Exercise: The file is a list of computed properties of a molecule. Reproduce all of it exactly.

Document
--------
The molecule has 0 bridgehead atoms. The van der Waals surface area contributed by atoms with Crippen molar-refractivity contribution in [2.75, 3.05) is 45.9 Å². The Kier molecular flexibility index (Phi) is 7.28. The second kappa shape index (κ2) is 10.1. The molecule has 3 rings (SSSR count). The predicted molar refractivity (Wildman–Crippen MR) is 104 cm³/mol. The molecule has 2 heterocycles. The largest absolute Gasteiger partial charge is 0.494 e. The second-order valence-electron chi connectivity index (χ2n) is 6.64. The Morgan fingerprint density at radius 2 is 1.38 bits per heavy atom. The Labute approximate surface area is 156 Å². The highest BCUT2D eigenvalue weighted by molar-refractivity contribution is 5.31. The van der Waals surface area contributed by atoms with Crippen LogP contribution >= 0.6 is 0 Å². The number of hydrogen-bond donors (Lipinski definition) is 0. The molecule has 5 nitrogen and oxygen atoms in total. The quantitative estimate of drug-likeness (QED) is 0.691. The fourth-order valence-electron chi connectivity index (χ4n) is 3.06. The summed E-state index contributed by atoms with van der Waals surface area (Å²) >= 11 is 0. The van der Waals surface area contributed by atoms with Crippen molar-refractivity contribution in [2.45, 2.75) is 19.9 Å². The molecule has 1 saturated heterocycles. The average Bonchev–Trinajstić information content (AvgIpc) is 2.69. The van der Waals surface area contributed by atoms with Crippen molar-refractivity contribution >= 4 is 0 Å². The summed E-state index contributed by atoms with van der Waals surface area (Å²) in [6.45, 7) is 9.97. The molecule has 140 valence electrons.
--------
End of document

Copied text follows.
The molecule has 0 bridgehead atoms. The van der Waals surface area contributed by atoms with Crippen molar-refractivity contribution in [2.75, 3.05) is 45.9 Å². The Kier molecular flexibility index (Phi) is 7.28. The second kappa shape index (κ2) is 10.1. The molecule has 3 rings (SSSR count). The predicted molar refractivity (Wildman–Crippen MR) is 104 cm³/mol. The molecule has 2 heterocycles. The largest absolute Gasteiger partial charge is 0.494 e. The second-order valence-electron chi connectivity index (χ2n) is 6.64. The Morgan fingerprint density at radius 2 is 1.38 bits per heavy atom. The Labute approximate surface area is 156 Å². The highest BCUT2D eigenvalue weighted by molar-refractivity contribution is 5.31. The van der Waals surface area contributed by atoms with Crippen LogP contribution >= 0.6 is 0 Å². The number of hydrogen-bond donors (Lipinski definition) is 0. The molecule has 5 nitrogen and oxygen atoms in total. The quantitative estimate of drug-likeness (QED) is 0.691. The fourth-order valence-electron chi connectivity index (χ4n) is 3.06. The summed E-state index contributed by atoms with van der Waals surface area (Å²) >= 11 is 0. The van der Waals surface area contributed by atoms with Crippen molar-refractivity contribution in [2.45, 2.75) is 19.9 Å². The molecule has 1 saturated heterocycles. The average Bonchev–Trinajstić information content (AvgIpc) is 2.69. The van der Waals surface area contributed by atoms with Crippen molar-refractivity contribution >= 4 is 0 Å². The summed E-state index contributed by atoms with van der Waals surface area (Å²) in [6.45, 7) is 9.97. The molecule has 140 valence electrons.